Sara Routhier, Managing Editor and Outreach Director, has professional experience as an educator, SEO specialist, and content marketer. She has over five years of experience in the insurance industry. As a researcher, data nerd, writer, and editor she strives to curate educational, enlightening articles that provide you with the must-know facts and best-kept secrets within the overwhelming world o...

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Joel Ohman is the CEO of a private equity-backed digital media company. He is a CERTIFIED FINANCIAL PLANNER™, author, angel investor, and serial entrepreneur who loves creating new things, whether books or businesses. He has also previously served as the founder and resident CFP® of a national insurance agency, Real Time Health Quotes. He also has an MBA from the University of South Florida. ...

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Reviewed by Joel Ohman
Founder, CFP® Joel Ohman

UPDATED: Feb 9, 2021

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Freddie Mac reported that fixed-rate mortgage loans hit record lows for the week ending on May 3, 2012. With the 30-year rate averaging at 3.84 percent, and the 15-year rate averaging at 3.07, these are the lowest reported averages for fixed-rate mortgages in history.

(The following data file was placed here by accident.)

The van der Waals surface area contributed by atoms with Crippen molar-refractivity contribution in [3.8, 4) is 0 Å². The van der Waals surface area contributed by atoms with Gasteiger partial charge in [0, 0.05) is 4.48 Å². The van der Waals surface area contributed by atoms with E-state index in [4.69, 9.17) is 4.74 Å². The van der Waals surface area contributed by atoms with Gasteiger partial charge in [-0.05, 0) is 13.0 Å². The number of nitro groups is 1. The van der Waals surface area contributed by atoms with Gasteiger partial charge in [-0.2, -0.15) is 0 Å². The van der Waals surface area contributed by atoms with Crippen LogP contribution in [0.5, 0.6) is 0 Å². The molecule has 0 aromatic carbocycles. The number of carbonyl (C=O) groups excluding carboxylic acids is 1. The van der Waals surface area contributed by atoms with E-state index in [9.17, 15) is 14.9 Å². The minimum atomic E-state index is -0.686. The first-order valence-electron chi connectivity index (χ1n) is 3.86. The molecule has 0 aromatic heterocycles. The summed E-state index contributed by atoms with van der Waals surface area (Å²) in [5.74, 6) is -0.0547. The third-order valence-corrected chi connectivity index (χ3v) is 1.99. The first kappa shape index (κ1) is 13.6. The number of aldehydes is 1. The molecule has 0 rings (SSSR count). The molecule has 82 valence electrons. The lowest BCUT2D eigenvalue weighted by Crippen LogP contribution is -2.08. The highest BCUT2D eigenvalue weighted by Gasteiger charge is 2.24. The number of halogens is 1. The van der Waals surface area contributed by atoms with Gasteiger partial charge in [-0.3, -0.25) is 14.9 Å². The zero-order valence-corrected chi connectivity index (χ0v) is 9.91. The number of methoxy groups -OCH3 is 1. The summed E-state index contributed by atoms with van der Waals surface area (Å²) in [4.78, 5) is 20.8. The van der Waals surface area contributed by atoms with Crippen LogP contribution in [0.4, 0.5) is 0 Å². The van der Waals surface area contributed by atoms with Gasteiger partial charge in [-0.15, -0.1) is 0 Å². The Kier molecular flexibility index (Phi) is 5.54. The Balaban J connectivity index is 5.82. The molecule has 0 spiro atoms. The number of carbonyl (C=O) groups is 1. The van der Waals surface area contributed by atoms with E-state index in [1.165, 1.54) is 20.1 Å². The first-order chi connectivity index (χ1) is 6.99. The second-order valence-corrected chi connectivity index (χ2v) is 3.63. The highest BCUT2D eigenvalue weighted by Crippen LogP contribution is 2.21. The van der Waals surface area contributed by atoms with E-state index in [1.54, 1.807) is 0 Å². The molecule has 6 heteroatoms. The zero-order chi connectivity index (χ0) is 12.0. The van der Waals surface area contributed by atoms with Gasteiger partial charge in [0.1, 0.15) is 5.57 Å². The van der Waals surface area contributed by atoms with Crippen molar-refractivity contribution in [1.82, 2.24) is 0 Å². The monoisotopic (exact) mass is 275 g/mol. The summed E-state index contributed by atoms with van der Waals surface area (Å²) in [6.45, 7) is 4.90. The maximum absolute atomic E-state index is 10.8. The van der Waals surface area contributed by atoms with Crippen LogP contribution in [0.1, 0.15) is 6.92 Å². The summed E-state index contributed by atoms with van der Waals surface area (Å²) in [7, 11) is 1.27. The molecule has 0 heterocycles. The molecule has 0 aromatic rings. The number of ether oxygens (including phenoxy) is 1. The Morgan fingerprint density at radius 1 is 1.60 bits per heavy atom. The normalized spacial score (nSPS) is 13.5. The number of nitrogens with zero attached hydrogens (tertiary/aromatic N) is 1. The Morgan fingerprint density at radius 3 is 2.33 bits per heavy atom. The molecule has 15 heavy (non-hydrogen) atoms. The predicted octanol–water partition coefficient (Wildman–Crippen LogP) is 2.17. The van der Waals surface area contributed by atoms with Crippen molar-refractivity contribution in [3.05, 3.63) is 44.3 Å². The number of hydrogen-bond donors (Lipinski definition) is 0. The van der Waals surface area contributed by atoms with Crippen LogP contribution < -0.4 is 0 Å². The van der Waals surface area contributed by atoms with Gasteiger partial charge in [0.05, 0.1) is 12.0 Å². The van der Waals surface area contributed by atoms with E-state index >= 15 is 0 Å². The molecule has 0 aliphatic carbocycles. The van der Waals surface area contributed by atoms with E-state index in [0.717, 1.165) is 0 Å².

“Signs of slowing economic growth and inflation remaining subdued allowed yields on Treasury bonds to ease somewhat and brought most mortgage rates to new all-time record lows this week,” said Frank Nothaft, vice president and chief economist at Freddie Mac, in a press release.

Low interest mortgage loans have been a key selling point for real estate agents and brokers looking to scrounge up business in our depressed economy. To put into perspective just how low these historic rates are, last year at this same time, the average 30-year rate was 4.71 percent while the average 15-year rate was 3.89 percent.

In addition to the fixed-mortgage rates hitting record lows, the 1-year adjustable rate mortgage (ARM) also averaged at a new historic low. Boasting a strong 2.70 percent, investors interested in ARMs are facing an extremely rare and profitable opportunity as borrowing money at less than 3 percent is nearly unheard of.

Last year, the 1-year ARM averaged at 3.14 percent.

The only rate that Freddie Mac reported didn’t break a historic record was the 5-year ARM. Last week the 5-year ARM sat at 2.85 percent, and this week it remains unchanged. Last year, however, it was over half-a-percent higher, averaging at 3.45 percent.

Freddie Mac acts under the direction of the Federal Housing Finance Agency (FHFA) and currently secures mortgage loans across the nation. While operating in the secondary mortgage market, Freddie Mac also participates in cost-reducing programs as it continues to support the nation’s recovery.